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How Tech Companies are Embracing Neurodiversity in the Workplace

In the fiercely competitive world of tech, many companies are jockeying to gain the upper hand. One obvious way is by being first to market with groundbreaking technology. But to do that, you need the best people. So how do you get the best team?

Ed Thompson, founder and CEO of Uptimize, says it’s by embracing neurodiversity in the workplace. The company has helped top tech companies, such as Google, Microsoft, IBM and Salesforce harness the talents of all types of thinkers.

TN: Tell us what you mean by neurodiversity. You also draw a distinction here between neurodiversity and neurodivergence.

Ed Thompson: Neurodiversity refers to the simple fact that no two brains are the same. We all learn, communicate and work differently because of our unique brain wiring.

A neurodivergent person is somebody whose brain wiring differs, in the words of autistic writer and educator Nick Walker, ‘from societal expectations of “normal.”’ Some examples include autistic people, ADHDers and dyslexic people, among others.

It’s estimated that neurodivergent people may constitute as much as 15 to 20 percent of the general population.

TN: Why should tech corporations care about neurodiversity?

Ed Thompson: The tech world is insanely competitive.

Companies are always striving to outdo each other with better products, tighter deadlines, and consistent service.

If you want to have the highest chance of winning, you need to have the best team.

In order to have the best team, you have to make sure that you’re not missing out on top talent.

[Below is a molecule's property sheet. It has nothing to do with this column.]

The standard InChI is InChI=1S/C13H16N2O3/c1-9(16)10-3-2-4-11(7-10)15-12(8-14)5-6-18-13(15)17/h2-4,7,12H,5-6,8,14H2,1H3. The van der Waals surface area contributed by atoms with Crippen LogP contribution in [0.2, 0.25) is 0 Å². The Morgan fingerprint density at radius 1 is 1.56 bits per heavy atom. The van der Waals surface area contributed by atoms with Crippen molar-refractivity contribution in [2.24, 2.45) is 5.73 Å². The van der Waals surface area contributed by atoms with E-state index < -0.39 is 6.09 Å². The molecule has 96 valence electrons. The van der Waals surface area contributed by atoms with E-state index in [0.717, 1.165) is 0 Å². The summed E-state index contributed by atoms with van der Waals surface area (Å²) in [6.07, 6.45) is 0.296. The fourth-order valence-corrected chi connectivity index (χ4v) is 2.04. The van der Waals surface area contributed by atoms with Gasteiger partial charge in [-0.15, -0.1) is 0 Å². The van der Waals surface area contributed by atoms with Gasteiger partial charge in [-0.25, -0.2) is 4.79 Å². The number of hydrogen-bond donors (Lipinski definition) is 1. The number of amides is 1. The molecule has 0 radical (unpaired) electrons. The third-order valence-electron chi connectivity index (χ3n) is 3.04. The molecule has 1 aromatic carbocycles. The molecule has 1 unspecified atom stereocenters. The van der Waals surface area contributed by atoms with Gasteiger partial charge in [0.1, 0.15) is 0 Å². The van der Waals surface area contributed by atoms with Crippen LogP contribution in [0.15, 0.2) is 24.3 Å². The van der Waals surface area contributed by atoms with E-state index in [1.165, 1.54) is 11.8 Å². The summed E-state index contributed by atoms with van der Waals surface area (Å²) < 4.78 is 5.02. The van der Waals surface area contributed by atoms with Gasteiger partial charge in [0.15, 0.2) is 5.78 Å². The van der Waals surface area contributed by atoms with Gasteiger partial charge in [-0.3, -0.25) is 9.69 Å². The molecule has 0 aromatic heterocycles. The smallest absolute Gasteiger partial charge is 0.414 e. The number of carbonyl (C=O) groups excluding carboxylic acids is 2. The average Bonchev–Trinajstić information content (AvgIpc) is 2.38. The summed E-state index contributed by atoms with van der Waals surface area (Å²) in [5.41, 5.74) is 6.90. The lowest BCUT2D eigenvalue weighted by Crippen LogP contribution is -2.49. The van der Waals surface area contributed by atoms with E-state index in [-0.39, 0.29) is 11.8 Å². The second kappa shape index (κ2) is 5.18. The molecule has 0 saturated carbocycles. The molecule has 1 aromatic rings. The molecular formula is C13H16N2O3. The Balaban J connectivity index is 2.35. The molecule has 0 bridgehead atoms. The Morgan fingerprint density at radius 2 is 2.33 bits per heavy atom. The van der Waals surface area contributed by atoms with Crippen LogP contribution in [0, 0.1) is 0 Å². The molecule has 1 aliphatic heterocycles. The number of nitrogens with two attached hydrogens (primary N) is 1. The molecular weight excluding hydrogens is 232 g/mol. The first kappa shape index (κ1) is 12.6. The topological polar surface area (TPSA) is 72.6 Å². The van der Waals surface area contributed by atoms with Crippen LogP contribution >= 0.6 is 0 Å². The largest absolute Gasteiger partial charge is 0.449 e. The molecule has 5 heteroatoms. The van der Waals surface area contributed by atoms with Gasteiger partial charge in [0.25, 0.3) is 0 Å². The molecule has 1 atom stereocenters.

Embracing neurodiversity is what allows you to tap into the full potential of human talent.

Yet, when corporations don’t practice this, they’re unintentionally excluding up to 20% of the population.

The next Steve Jobs might be in that 20%, and you’ve just missed that person and missed out on everything they can bring to your team in terms of creativity, diversity of thought and so on.

TN: What are the tangible benefits when corporations embrace neurodiversity?

Ed Thompson: Companies that embrace neurodiversity gain a significant competitive advantage.

There are measurable increases in productivity.

We’ve helped realize 90+ percent retention rates and 50 to 90 percent increases in team productivity by working with tech companies on their neurodiversity programs.

Organizations that don’t harness the full spectrum of human talent are leaving a lot of potential on the table.

TN: How can organizations implement this?

Ed Thompson: A foundational principle at Uptimize is Universal Design, which means proactively including and leveraging everybody, whatever their neurotype.

Flexibility across the employee experience is one very simple way to get started, recognizing that a standard office 9-to-5 environment doesn’t allow everyone to do their best work.

For some, it can be as simple as access to noise-canceling headphones, for others, this could mean a remote working arrangement, as various neurotypes respond differently to varying sensory experiences.

It can also look like the application of intentional, educated hiring practices that recognize that not everyone presents and communicates the same way.